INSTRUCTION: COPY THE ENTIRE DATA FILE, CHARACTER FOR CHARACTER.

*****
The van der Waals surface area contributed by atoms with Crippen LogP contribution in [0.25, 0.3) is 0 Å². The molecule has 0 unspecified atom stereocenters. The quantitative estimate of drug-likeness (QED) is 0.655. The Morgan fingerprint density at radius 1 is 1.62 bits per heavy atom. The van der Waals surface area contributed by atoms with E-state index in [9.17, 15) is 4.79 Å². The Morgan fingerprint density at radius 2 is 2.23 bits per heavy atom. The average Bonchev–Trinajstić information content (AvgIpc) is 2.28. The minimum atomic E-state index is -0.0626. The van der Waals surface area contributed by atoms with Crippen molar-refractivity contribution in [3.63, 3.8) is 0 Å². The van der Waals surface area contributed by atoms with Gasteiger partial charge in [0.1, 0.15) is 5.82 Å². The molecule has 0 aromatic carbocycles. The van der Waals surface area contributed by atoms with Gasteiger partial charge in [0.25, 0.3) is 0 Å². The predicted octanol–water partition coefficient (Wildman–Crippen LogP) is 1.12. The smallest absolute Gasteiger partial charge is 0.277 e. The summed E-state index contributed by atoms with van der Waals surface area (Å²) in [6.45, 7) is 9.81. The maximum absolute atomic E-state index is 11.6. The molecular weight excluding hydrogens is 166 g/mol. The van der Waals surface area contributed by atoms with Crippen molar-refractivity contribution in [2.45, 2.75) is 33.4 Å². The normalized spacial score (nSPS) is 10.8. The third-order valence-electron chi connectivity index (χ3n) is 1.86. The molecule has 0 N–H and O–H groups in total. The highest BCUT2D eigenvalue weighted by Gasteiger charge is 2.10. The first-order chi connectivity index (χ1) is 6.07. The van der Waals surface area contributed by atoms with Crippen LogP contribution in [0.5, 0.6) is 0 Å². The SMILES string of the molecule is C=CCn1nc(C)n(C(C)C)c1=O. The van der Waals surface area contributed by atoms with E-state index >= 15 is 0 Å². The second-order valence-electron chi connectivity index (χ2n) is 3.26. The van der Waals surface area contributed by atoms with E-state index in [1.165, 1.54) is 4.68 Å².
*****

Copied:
The van der Waals surface area contributed by atoms with Crippen LogP contribution in [0.25, 0.3) is 0 Å². The molecule has 0 unspecified atom stereocenters. The quantitative estimate of drug-likeness (QED) is 0.655. The Morgan fingerprint density at radius 1 is 1.62 bits per heavy atom. The van der Waals surface area contributed by atoms with E-state index in [9.17, 15) is 4.79 Å². The Morgan fingerprint density at radius 2 is 2.23 bits per heavy atom. The average Bonchev–Trinajstić information content (AvgIpc) is 2.28. The minimum atomic E-state index is -0.0626. The van der Waals surface area contributed by atoms with Crippen molar-refractivity contribution in [3.63, 3.8) is 0 Å². The van der Waals surface area contributed by atoms with Gasteiger partial charge in [0.1, 0.15) is 5.82 Å². The molecule has 0 aromatic carbocycles. The van der Waals surface area contributed by atoms with Gasteiger partial charge in [0.25, 0.3) is 0 Å². The predicted octanol–water partition coefficient (Wildman–Crippen LogP) is 1.12. The smallest absolute Gasteiger partial charge is 0.277 e. The summed E-state index contributed by atoms with van der Waals surface area (Å²) in [6.45, 7) is 9.81. The maximum absolute atomic E-state index is 11.6. The molecular weight excluding hydrogens is 166 g/mol. The van der Waals surface area contributed by atoms with Crippen molar-refractivity contribution in [2.45, 2.75) is 33.4 Å². The normalized spacial score (nSPS) is 10.8. The third-order valence-electron chi connectivity index (χ3n) is 1.86. The molecule has 0 N–H and O–H groups in total. The highest BCUT2D eigenvalue weighted by Gasteiger charge is 2.10. The first-order chi connectivity index (χ1) is 6.07. The van der Waals surface area contributed by atoms with Crippen LogP contribution in [0.5, 0.6) is 0 Å². The SMILES string of the molecule is C=CCn1nc(C)n(C(C)C)c1=O. The van der Waals surface area contributed by atoms with E-state index >= 15 is 0 Å². The second-order valence-electron chi connectivity index (χ2n) is 3.26. The van der Waals surface area contributed by atoms with E-state index in [1.165, 1.54) is 4.68 Å².